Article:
Meet Lou Gehrig

In the annals of baseball history, few names resonate with as much reverence and admiration as that of Henry Louis Gehrig, better known as Lou Gehrig. Revered not only for his prowess on the diamond but also for his resilience, character, and the grace with which he faced adversity, Gehrig remains an enduring symbol of sportsmanship and fortitude.

Lou Gehrig



Lou Gehrig

“There is no room in baseball for discrimination. It is our national pastime and a game for all.”

Henry Louis Gehrig (1903–41)
Columbia College 1921–1923

As first baseman (1925–39) for the New York Yankees, Gehrig played in 2,130 consecutive league games (a record that would stand for more than fifty years), batted .361 in seven World Series, and broke many other major-league records. Known as the Iron Horse for his remarkable endurance, Gehrig was a four-time Most Valuable Player, earned a lifetime batting average of .340, and hit 493 home runs, including 23 grand slams, a record that still stands today. In 1939, stricken by a rare form of paralysis now widely known as Lou Gehrig’s disease, he retired from the Yankees with a short, graceful speech that has been called the Gettysburg Address of baseball. He was elected to the Baseball Hall of Fame in a special election in 1939, and was the first baseball player ever to have his uniform number retired.

Before he was the Iron Horse, Gehrig was known as Columbia Lou. He attended Columbia College from 1921 to 1923, playing both football and baseball. Gehrig’s record-breaking home runs for the Lions bounced into the Journalism building and landed at Alma Mater’s feet, more than 400 feet away from the home plate then situated at the southeast corner of South Field. He also pitched for the Lions, striking out a team record 17 in the spring of 1923. After his sophomore year, Gehrig signed with the Yankees for a 1,500 dollar bonus. In later years, Gehrig recalled why he had abandoned his intention to go on from Columbia to become an engineer: “There’s no getting away from it,” he told the New York Times in 1939, “a fellow has to eat. At the end of my sophomore year my father was taken ill and we had to have money. I had been playing on the college ball team and I had had eight offers to join professional clubs. So when there was no money coming in there was nothing for me to do but sign up.”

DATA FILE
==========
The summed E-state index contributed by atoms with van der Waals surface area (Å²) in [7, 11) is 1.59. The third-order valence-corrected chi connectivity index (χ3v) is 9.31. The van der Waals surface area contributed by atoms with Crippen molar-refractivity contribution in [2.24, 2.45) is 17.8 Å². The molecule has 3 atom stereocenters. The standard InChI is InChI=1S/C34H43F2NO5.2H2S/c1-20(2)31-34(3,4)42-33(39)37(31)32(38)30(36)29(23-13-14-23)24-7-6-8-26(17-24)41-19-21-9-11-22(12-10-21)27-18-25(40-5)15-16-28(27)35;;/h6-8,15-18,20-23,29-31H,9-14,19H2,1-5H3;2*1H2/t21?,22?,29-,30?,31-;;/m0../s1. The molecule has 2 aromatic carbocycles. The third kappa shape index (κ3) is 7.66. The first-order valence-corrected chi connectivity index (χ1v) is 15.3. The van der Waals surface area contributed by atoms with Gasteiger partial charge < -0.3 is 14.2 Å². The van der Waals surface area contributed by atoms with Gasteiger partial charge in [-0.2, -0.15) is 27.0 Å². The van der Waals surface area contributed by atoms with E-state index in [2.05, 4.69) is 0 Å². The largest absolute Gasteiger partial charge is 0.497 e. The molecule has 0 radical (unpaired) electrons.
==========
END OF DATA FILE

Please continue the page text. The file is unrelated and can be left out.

Gehrig returned to campus in the late 1930s as a guest lecturer at a Teachers College physical-education course. (“Bat Used as Textbook,” the Times reported, noting that the audience consisted of forty registered students and 110 ringers and autograph seekers.) He also served on an Alumni Federation recruitment committee. Even toward the end of his life he remained an avid fan of the Lions and followed the football team’s progress on the radio. 

Read more about Gehrig in the Columbia Encyclopedia.